Looking Ahead to 2006 PAGE 200.

December 28, 2005: As of 10:30 AM this morning, I am watching the weather forecasts for the Southeast to determine if I will be able to spend the  New Year's weekend down in Florida.   My old boss called to tell me he is hoping to get back into flying soon.  He has had some problems with his eyes, but that has been fixed and he is excited about getting his pilot's license again.  If all goes well, I could be half way to Florida by this time tomorrow and then my friend will get his first ride in my new airplane.

I have been considering other career possibilities in case my first choice does not work out.  I hope to stay in the industry that has served me well for the past 34+ years.  I have other skills that could find me working in radio/television jobs, or possibly with a local defense industry small business.  We shall see as January comes and businesses get started on their "non-holiday" schedules.  NEW YEARS bring NEW POSSIBILITIES!

FLYING to South Florida for New Year's Weekend

December 30, 2005: I write this text on December 31, 2005.  I put yesterday's date to start this posting since all the photos are about the flight I made yesterday.  The last day of the year is here and I am in sunny south Florida with old friends to see and things to do.  The flight south was postponed from Thursday until Friday due to bad weather.  The sky was overcast when I awoke yesterday.  The ceilings were high enough to get over the ridges to the valley where the Collegedale Airport is located.  I decided I would rather depart with full fuel tanks to allow more options if the weather along the way required a change in my flight plan.  I took this photo at 9:36 AM after getting fuel.  I took off around 9:50 AM and was heading SE toward some broken cloud areas.  I had noticed some thin spots in the cloud cover while enroute to Collegedale from Wendell's grass air strip.   After departing Collegedale, some of those thin spots now had rays of sunlight streaming down to the ground.  One of those spots was my way up to a short session of VFR on top as I left the mountains of home behind.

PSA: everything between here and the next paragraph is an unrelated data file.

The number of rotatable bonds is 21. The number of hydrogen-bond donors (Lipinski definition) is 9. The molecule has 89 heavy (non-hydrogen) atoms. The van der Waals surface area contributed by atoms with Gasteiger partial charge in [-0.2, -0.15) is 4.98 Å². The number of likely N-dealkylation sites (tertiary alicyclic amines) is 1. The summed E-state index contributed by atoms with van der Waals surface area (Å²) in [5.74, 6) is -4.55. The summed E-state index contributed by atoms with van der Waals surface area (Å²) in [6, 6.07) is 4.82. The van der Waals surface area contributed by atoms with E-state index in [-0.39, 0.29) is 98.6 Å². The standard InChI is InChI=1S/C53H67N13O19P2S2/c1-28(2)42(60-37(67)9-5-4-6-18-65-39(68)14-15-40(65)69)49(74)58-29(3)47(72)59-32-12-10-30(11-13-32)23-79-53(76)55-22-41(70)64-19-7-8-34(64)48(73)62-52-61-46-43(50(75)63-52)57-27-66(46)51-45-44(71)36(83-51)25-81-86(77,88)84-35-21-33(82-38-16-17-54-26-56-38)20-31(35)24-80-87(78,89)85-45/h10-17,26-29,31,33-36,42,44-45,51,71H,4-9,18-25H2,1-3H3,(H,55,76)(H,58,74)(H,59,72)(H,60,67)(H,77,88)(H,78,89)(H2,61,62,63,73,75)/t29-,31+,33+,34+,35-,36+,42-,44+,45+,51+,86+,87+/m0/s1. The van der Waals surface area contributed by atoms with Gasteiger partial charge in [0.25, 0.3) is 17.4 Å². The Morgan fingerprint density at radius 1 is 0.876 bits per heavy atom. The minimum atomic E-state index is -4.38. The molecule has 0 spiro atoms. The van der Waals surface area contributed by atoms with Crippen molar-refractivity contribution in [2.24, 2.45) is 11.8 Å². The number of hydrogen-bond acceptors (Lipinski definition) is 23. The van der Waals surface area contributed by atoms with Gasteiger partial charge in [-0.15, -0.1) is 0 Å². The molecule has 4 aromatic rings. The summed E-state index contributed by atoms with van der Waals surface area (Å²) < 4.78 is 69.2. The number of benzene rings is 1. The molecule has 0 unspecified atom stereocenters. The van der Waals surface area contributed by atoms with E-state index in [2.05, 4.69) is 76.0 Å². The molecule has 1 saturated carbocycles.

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I want to apologize for not taking any photos of the mountains sticking up out of the low-hanging overcast layer near home.  I was busy getting the airplane on-course and climbing to my early cruising altitude of 11,500 feet MSL.  I had a 20 to 25 MPH tailwind during this flight segment.  I was looking down at the mountains and noticed that the clouds dissipated near the western face of Fort Mountain near Chatsworth, Georgia.  I was much happier to have found a hole in the overcast to pop-up on top when I was still in the valley north of Dalton, Georgia (my home town).   There were no clouds beyond the mountains, just haze.

The wing-leveler tracked the GPS course from 3M3 to Winder, Georgia (KWDR).  Winder is far enough to the East side of the Atlanta Class B airspace so as to allow me free roaming and to stay clear of the airliners coming down into the Atlanta Airport.  I did see a string of airliners coming in about the time I was approaching Interstate 85 about 40 miles northeast of Atlanta.  I noticed that the first two were at my altitude.  The next three were higher and were staying up there since the controllers obviously saw I was a few miles to the West and would be crossing their flight path.  I did not hear any conversation on the Atlanta Center frequency I was monitoring.  They may have already been talking to Atlanta Approach.  By the time I got to their ground track location, all of them had gone past.  I did not encounter any wake turbulence from the last two higher airliners.